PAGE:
Distinguished Speaker Evening with Emory Campbell
|Pemberton Society Founding President Lucia Henley Jack, Jeanne Moutoussamy-Ashe, and Emory Campbell|
On February 13, Bank Street's Pemberton Society hosted a special event featuring distinguished speaker Emory Campbell, who delivered a lecture titled "Penn Center: A Distinctive Change Agent for Freedom, From Emancipation Day to Present."
The contributions of Emory Shaw Campbell to the cultural and environmental heritage of South Carolina are enormous. He and his family live on Hilton Head Island, where he grew up and developed his love of the Sea Islands. Born in 1941, on Hilton Head Island, SC, he graduated from high school in 1960, as class Valedictorian. In 1965, he earned his Bachelor of Science degree in biology from Savannah State College and in 1971 he earned a MS in Environmental Engineering from Tufts University in Boston.
Mr. Campbell’s concern for the future of the Sea Islands became apparent as he began to apply his education to real life situations in 1971 at the Beaufort-Jasper Health Center. For almost ten years thereafter in his capacity as an Environmental Health Engineer he addressed issues that affected the daily lives of island people. His goal was to inform and discuss methods of preserving and enhancing the unique and rich Gullah cultural and environmental heritage in the face of rapid development on the islands.
In 1980, he took a step closer to his goal, becoming the Executive Director of Penn Center, located on St. Helena Island. He vigorously embarked on a program to revive the Center’s historical significance and its educational programs, and to preserve the cultural and environmental assets of the Sea Islands. To help achieve this, he organized the now nationally recognized Penn Center Heritage Days Celebration. He also revised the family farm program and expanded the cultural program to assist cultural artists, environmentalists, linquists, filmmakers and authors -- among them Jeanne Moutoussamy-Ashe, Patricia Jones-Jackson and Verta Mae Grosvenor. He served as inaugural Chairman of the Federal appointed Gullah Geechee Cultural Heritage Corridor Commission for preserving Gullah Geechee culture, 2008 - 2012.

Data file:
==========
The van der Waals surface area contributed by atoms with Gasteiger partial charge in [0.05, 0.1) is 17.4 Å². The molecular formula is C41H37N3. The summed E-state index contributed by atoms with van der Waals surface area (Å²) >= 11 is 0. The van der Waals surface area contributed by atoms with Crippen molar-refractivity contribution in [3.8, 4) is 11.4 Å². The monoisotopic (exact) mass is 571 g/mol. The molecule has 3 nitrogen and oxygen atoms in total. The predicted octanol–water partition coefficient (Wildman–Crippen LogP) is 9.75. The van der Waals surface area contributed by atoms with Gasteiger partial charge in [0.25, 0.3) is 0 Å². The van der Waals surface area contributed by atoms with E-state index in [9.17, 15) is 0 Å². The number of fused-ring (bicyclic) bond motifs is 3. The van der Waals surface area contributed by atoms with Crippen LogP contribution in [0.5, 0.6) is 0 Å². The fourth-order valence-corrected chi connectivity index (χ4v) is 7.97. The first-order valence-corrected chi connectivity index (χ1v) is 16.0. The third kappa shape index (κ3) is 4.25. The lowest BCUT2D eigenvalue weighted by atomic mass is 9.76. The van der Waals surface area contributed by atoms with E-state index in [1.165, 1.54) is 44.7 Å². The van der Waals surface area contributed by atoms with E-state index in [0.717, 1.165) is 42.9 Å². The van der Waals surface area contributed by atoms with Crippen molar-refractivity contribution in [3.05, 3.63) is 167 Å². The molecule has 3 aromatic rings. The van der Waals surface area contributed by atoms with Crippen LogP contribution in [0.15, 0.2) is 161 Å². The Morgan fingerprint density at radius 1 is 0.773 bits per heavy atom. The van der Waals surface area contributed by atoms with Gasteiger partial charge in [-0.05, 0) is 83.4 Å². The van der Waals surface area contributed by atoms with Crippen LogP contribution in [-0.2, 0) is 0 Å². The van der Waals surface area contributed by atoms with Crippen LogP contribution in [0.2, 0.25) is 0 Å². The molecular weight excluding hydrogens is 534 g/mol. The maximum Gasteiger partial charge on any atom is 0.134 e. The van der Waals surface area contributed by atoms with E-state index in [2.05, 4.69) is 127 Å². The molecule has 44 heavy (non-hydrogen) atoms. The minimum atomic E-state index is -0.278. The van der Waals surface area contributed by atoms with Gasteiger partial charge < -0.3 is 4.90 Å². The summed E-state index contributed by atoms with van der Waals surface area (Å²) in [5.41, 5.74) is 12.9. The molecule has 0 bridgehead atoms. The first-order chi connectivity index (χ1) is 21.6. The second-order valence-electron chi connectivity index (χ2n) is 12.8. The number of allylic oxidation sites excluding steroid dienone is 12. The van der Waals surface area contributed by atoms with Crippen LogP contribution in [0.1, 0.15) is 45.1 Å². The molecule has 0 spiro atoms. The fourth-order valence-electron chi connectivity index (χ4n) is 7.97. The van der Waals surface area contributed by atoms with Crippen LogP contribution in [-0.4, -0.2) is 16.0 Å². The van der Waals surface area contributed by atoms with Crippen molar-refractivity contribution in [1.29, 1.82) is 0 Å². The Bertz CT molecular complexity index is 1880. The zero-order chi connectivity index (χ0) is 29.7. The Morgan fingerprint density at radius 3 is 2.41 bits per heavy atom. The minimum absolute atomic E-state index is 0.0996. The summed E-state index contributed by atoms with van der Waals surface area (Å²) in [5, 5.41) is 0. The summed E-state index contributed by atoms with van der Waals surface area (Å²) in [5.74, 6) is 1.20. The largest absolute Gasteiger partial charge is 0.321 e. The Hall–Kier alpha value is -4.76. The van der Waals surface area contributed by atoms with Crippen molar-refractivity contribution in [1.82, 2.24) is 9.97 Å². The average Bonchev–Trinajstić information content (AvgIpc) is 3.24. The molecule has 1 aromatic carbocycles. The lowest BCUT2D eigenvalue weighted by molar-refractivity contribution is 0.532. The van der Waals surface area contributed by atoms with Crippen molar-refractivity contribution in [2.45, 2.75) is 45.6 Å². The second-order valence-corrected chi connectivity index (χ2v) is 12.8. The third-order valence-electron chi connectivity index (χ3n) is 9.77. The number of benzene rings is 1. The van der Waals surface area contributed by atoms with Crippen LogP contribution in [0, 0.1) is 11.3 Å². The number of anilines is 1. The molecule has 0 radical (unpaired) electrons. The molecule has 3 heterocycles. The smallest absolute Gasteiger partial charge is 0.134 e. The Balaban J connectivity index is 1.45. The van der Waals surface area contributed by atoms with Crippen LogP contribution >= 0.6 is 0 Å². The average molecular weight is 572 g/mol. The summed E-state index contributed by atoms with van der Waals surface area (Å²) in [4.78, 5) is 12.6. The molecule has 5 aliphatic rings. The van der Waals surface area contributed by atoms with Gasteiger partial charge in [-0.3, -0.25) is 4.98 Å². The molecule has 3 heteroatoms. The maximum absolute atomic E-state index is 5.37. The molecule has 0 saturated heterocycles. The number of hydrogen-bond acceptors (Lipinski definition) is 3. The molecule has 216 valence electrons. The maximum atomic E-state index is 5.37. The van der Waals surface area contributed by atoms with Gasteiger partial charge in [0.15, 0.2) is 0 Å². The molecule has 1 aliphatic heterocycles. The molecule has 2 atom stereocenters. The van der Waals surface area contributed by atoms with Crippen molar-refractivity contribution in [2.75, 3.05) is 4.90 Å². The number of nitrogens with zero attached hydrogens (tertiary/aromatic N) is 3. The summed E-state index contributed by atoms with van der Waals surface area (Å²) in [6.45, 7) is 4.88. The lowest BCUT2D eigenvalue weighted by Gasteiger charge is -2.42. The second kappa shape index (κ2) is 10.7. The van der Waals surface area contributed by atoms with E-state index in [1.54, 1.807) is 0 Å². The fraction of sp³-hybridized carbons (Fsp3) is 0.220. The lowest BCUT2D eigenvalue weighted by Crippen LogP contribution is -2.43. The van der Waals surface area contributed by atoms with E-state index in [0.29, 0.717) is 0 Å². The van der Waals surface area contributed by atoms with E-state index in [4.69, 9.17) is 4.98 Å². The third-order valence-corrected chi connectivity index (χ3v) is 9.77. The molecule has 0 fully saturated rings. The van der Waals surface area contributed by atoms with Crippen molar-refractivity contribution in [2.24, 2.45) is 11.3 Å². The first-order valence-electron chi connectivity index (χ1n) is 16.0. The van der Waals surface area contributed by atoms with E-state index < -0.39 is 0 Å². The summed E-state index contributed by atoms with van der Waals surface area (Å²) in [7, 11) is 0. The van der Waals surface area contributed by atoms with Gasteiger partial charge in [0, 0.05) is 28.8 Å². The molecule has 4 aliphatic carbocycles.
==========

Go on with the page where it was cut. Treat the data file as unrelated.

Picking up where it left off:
Mr. Campbell has appeared in many documentaries, news magazines, films and radio and television programs, including 60 Minutes; The Today Show; a PBS special, Family Across the Sea; as well as on C-Span’s Washington Journal. He has been awarded the Governor’s Award for Historical Preservation (1999), was inducted into the South Carolina Black Hall of Fame (1999). He was awarded the Carter G. Woodson Award for Civil Rights by the National Education Association in 2006. In 2010 his essay titled “A Sense of Self and Place: Unmasking My Gullah Cultural Heritage” was published with ten other essays in the book, “African American Life in the Georgia Lowcountry” by the University of Georgia Press. Later that year he received the Environmental Stewardship Award from the SC Aquarium. He was awarded honorary Doctors of Humane Letters by Bank Street College, N. Y. in 2000 and by the University of South Carolina, Beaufort, 2012.
He authored the guide Book “Gullah Cultural Legacies” in October 2002, Second Edition 2005, Third Editon 2008. He retired from Penn Center in December 2002 after twenty-two years. He is currently President of Gullah Heritage Consulting Service whence he conducts institutes on Gullah Cultural heritage and related issues through lectures, short courses and the Gullah Heritage Trail Tours on Hilton Head Islands.
Mr. Campbell holds a B.S. Degree in Biology from Savannah State College and a M.S. Degree in Environmental Engineering from Tufts University. He has received numerous honors including an Honorary Doctorate in 2000 from Bank Street College of Education.
The Priscilla E. Pemberton Society is key to Bankstreet’s College-wide strategic plan to increase diversity among its student body, and in the field of education itself.
The Society’s mission is two-fold:
- to raise funds for scholarships for students of color at Bankstreet College
- to support a diverse community of students and alumni of color by providing mentoring and other services.
Since 2005 the Pemberton Society has raised $3.3 million for endowed diversity scholarships. Recently, the Pemberton Society launched the Lucia Henley Jack Student Support Fund to raise money for programs and/or services which will enhance the academic experience of students of color at Bankstreet College. The Lucia Henley Jack Student Support Fund is named for the Pemberton Society’s founding President, Lucia Henley Jack.
Bankstreet’s founder, Lucy Sprague Mitchell, knew that effective education demands classrooms that reflect the diversity of their community. The College has always aspired to this ideal, and we have been fortunate to receive over $3.3 million from generous donors who share our commitment to increasing diversity in all our classrooms. The Pemberton Society salutes those endowment donors who continue to help us live and learn together:
- The Altman Foundation Minority Scholarship Endowment
- The Alumni Opportunity Fund
- The Augusta Kappner Scholarship
- The Charina Endowment Fund
- The C.V. Starr Scholarship Fund
- The Diversity Fund
- The Hearst Endowment Minority Scholarship
- The Iscol Scholarship Fund
- The Joyce and David Dinkins Tribute Scholarship
- The Louis-Dreyfus Scholarship Fund
- The Mark Family Fund
- The Minority Fellows Program
- The Minority Scholarship Fund
- The Priscilla E. Pemberton Scholarship Fund
- The Rudy Jordan Fund
- The Teachers Resource for Equality in Education (TREE) Fund
- The Waisman Family Scholarship for Leadership in Museum Education
- The William Randolph Hearst Endowed Scholarship Fund